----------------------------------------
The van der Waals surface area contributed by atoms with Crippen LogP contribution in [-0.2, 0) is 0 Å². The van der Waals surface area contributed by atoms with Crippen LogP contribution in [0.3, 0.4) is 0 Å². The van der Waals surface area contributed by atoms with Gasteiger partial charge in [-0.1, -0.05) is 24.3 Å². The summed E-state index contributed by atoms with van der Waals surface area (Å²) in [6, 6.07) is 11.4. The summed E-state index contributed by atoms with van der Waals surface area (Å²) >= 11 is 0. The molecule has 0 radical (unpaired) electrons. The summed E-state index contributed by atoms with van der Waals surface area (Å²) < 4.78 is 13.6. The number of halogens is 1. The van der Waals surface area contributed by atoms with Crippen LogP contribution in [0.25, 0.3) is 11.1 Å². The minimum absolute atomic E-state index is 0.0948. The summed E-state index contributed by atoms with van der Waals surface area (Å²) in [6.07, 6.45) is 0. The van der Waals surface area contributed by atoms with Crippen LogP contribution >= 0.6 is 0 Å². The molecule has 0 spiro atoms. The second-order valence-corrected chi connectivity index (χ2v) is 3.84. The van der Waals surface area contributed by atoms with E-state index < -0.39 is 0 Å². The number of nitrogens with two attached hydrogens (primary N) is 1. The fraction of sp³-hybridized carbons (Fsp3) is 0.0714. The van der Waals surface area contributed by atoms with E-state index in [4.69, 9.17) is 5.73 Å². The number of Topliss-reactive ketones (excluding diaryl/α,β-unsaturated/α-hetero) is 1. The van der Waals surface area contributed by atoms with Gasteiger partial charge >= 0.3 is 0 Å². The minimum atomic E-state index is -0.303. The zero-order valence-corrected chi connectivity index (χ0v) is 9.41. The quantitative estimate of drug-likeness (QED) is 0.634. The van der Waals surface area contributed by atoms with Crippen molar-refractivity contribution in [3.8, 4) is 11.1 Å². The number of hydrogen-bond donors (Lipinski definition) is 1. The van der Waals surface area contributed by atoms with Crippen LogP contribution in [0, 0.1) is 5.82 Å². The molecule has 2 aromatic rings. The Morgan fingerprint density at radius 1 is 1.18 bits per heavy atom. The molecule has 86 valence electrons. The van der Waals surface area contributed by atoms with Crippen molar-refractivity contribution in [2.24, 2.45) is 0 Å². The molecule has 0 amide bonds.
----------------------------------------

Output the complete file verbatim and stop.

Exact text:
The van der Waals surface area contributed by atoms with Crippen LogP contribution in [-0.2, 0) is 0 Å². The van der Waals surface area contributed by atoms with Crippen LogP contribution in [0.3, 0.4) is 0 Å². The van der Waals surface area contributed by atoms with Gasteiger partial charge in [-0.1, -0.05) is 24.3 Å². The summed E-state index contributed by atoms with van der Waals surface area (Å²) in [6, 6.07) is 11.4. The summed E-state index contributed by atoms with van der Waals surface area (Å²) >= 11 is 0. The molecule has 0 radical (unpaired) electrons. The summed E-state index contributed by atoms with van der Waals surface area (Å²) < 4.78 is 13.6. The number of halogens is 1. The van der Waals surface area contributed by atoms with Crippen LogP contribution in [0.25, 0.3) is 11.1 Å². The minimum absolute atomic E-state index is 0.0948. The summed E-state index contributed by atoms with van der Waals surface area (Å²) in [6.07, 6.45) is 0. The van der Waals surface area contributed by atoms with Crippen LogP contribution >= 0.6 is 0 Å². The molecule has 0 spiro atoms. The second-order valence-corrected chi connectivity index (χ2v) is 3.84. The van der Waals surface area contributed by atoms with E-state index < -0.39 is 0 Å². The number of nitrogens with two attached hydrogens (primary N) is 1. The fraction of sp³-hybridized carbons (Fsp3) is 0.0714. The van der Waals surface area contributed by atoms with E-state index in [4.69, 9.17) is 5.73 Å². The number of Topliss-reactive ketones (excluding diaryl/α,β-unsaturated/α-hetero) is 1. The van der Waals surface area contributed by atoms with Gasteiger partial charge >= 0.3 is 0 Å². The minimum atomic E-state index is -0.303. The zero-order valence-corrected chi connectivity index (χ0v) is 9.41. The quantitative estimate of drug-likeness (QED) is 0.634. The van der Waals surface area contributed by atoms with Crippen molar-refractivity contribution in [3.8, 4) is 11.1 Å². The number of hydrogen-bond donors (Lipinski definition) is 1. The van der Waals surface area contributed by atoms with Crippen LogP contribution in [0, 0.1) is 5.82 Å². The molecule has 2 aromatic rings. The Morgan fingerprint density at radius 1 is 1.18 bits per heavy atom. The molecule has 86 valence electrons. The van der Waals surface area contributed by atoms with Crippen molar-refractivity contribution in [2.24, 2.45) is 0 Å². The molecule has 0 amide bonds.